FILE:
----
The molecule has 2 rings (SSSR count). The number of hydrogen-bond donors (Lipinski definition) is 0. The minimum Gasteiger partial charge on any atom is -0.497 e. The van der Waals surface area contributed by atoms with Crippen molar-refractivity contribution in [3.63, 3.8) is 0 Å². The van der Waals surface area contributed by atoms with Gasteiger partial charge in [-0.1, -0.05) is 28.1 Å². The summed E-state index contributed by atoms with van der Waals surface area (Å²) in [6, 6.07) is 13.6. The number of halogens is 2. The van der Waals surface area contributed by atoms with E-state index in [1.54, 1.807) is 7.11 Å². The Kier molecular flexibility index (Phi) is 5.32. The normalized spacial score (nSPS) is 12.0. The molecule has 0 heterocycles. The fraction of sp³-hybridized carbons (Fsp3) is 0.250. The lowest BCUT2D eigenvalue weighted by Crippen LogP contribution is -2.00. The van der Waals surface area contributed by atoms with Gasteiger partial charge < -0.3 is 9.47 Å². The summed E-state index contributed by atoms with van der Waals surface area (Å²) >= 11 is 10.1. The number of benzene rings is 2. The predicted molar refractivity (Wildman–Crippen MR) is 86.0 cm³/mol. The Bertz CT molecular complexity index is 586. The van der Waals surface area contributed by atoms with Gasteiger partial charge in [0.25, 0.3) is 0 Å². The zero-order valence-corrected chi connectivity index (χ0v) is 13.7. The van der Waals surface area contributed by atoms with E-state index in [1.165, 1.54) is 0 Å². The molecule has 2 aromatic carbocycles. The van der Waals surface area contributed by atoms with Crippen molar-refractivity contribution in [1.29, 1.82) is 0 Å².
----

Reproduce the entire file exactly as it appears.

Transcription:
The molecule has 2 rings (SSSR count). The number of hydrogen-bond donors (Lipinski definition) is 0. The minimum Gasteiger partial charge on any atom is -0.497 e. The van der Waals surface area contributed by atoms with Crippen molar-refractivity contribution in [3.63, 3.8) is 0 Å². The van der Waals surface area contributed by atoms with Gasteiger partial charge in [-0.1, -0.05) is 28.1 Å². The summed E-state index contributed by atoms with van der Waals surface area (Å²) in [6, 6.07) is 13.6. The number of halogens is 2. The van der Waals surface area contributed by atoms with E-state index in [1.54, 1.807) is 7.11 Å². The Kier molecular flexibility index (Phi) is 5.32. The normalized spacial score (nSPS) is 12.0. The molecule has 0 heterocycles. The fraction of sp³-hybridized carbons (Fsp3) is 0.250. The lowest BCUT2D eigenvalue weighted by Crippen LogP contribution is -2.00. The van der Waals surface area contributed by atoms with Gasteiger partial charge < -0.3 is 9.47 Å². The summed E-state index contributed by atoms with van der Waals surface area (Å²) >= 11 is 10.1. The number of benzene rings is 2. The predicted molar refractivity (Wildman–Crippen MR) is 86.0 cm³/mol. The Bertz CT molecular complexity index is 586. The van der Waals surface area contributed by atoms with Gasteiger partial charge in [0.25, 0.3) is 0 Å². The zero-order valence-corrected chi connectivity index (χ0v) is 13.7. The van der Waals surface area contributed by atoms with E-state index in [1.165, 1.54) is 0 Å². The molecule has 2 aromatic carbocycles. The van der Waals surface area contributed by atoms with Crippen molar-refractivity contribution in [1.29, 1.82) is 0 Å².